My view is that some form of GMI would be a more pragmatic initial broadly revenue neutral first step towards welfare reform.

  • Peter Martin,

    Milton Friedman set out his reasoning for a negative income tax in his 1962’s Capitalism and Freedom. He argued that a “negative income tax”—essentially a UBI—would help overcome a mindset where citizens aren’t inclined to make sacrifices if they don’t believe others will follow suit. “We might all of us be willing to contribute to the relief of poverty, provided everyone else did.”
    This paper explores his reasoning in more detail https://eportfolios.macaulay.cuny.edu/thorne15/files/2015/03/Cole-Milton-Friedman-on-Income-Inequaity.pdf
    The preamble to the LibDem constitution explains why there is widespread support for a UBI among party members:
    “The Liberal Democrats exist to build and safeguard a fair, free and open society, in which we seek to balance the fundamental values of liberty, equality and community, and in which no one shall be enslaved by poverty, ignorance or conformity. We champion the freedom, dignity and well-being of individuals, we acknowledge and respect their right to freedom of conscience and their right to develop their talents to the full. We aim to disperse power, to foster diversity and to nurture creativity. We believe that the role of the state is to enable all citizens to attain these ideals, to contribute fully to their communities and to take part in the decisions which affect their lives”.

  • Peter Martin 17th Sep '21 - 12:58am

    @ Joe,

    “We might all of us be willing to contribute to the relief of poverty, provided everyone else did.”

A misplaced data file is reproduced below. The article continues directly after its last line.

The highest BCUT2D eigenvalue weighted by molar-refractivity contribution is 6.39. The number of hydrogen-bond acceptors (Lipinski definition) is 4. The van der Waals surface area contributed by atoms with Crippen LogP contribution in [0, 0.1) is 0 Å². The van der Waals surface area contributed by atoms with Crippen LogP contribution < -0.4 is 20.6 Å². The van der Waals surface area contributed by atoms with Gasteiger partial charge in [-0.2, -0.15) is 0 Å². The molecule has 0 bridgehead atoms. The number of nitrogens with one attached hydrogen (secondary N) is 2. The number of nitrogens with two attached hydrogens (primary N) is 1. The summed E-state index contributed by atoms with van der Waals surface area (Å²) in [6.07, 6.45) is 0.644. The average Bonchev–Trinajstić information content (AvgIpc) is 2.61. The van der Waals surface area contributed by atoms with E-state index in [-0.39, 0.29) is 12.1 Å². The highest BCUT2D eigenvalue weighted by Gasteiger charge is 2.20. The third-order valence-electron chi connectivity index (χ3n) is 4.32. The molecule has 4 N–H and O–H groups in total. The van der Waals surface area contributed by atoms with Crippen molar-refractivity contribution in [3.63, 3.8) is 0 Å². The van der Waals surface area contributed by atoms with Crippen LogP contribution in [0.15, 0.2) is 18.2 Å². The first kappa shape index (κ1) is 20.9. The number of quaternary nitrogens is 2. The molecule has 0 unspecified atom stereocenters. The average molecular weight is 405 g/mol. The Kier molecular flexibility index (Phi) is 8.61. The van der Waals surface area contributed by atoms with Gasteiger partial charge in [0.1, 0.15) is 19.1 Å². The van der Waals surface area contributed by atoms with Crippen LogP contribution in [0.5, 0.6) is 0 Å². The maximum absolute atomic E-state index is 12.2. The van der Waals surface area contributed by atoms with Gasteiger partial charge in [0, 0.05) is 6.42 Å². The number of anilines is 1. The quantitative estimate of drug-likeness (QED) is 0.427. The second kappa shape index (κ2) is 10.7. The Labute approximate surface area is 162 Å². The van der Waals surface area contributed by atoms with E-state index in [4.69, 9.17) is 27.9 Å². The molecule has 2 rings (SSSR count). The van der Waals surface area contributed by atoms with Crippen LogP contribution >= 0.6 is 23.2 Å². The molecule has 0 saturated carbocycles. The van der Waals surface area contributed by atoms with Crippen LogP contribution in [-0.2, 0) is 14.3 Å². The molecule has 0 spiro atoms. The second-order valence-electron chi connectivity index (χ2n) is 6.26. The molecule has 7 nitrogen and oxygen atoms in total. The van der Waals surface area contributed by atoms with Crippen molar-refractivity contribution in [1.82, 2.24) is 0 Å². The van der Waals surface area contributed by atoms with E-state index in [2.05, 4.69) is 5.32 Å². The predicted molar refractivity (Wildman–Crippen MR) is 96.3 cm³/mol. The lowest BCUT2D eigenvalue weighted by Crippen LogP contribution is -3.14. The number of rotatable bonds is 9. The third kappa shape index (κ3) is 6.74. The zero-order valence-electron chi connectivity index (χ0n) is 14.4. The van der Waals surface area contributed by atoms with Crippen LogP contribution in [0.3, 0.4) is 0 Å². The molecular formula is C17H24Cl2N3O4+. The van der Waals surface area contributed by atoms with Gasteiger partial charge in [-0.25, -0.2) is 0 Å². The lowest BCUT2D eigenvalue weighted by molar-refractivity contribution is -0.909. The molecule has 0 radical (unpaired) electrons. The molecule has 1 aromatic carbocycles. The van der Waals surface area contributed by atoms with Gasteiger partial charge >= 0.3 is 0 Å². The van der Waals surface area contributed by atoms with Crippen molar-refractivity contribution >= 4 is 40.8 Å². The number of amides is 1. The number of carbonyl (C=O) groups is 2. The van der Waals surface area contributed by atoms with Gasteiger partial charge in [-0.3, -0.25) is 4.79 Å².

Or we might not.

  • Peter Martin 17th Sep '21 - 1:02am

    @ Joe,

    Meant to add this this link. There are lots of similar studies which are easily found if you Google the key words.

    https://startsat60.com/media/lifestyle/relationships/poor-people-more-likely-to-give-more-to-charity-than-rich-people

  • benjamin d weenen 18th Sep '21 - 7:26pm

    Rather than get to the root of economic injustice, our current system of tax and benefits merely mitigates it. It solves nothing while saddling our economy with a multitude of deadweight costs, shrinking growth, ultimately hurting us all.

    Requiring landowners to compensated those they exclude, is in principle the same as asking employers to compensate their workers. In both cases a loss of opportunity has occurred.

    In a civilised society, the full rental value of land would be collected and returned as an equal share to every citizen.

    Well done Joe Bourke for keeping the flame of a just and prosperous society alight.

  • Good article in the UBICenter for those interested in LVT and basic income https://www.ubicenter.org/uk-lvt

  • Peter Martin 21st Sep '21 - 10:54am

    @ “benjamin d weenen”

    “In a civilised society, the full rental value of land would be collected and returned as an equal share to every citizen.”

    Is this a pitch for the Nationalisation of all land without compensation? If not, I’d be interested to know how the “full value” can be extracted from landowners. There would be no point in owning any land if all its value went back to the State. A LVT would divide up part of the value, or the annual income derived from the land, between the owners and the State but even so this would affect the land’s market value.

    This could be expected to be halved if half of the potential income went to the State for example.

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    New Zealand deal is worth between -.01 and +0.1 to the economy and puts farmers across the UK at a disadvantage which is especially worrying in places such as N...
  • Jeff
    Roland 21st Oct '21 - 7:34pm: …with the current downward pressure on oil consumption, we can expect there to be a glut of oil in the world market i...
  • nigel hunter
    Free trade is fine as long as 'the little guy' is not gobbled up by the giants.UK food production has to be protected.WW2 showed us that in times of trouble we ...
  • Roland
    @Phil Beesley - "Starting with simple ideas, the UK will consume fossil fuels for many years. After we’ve (We=UK) stopped burning the stuff, we’ll still ...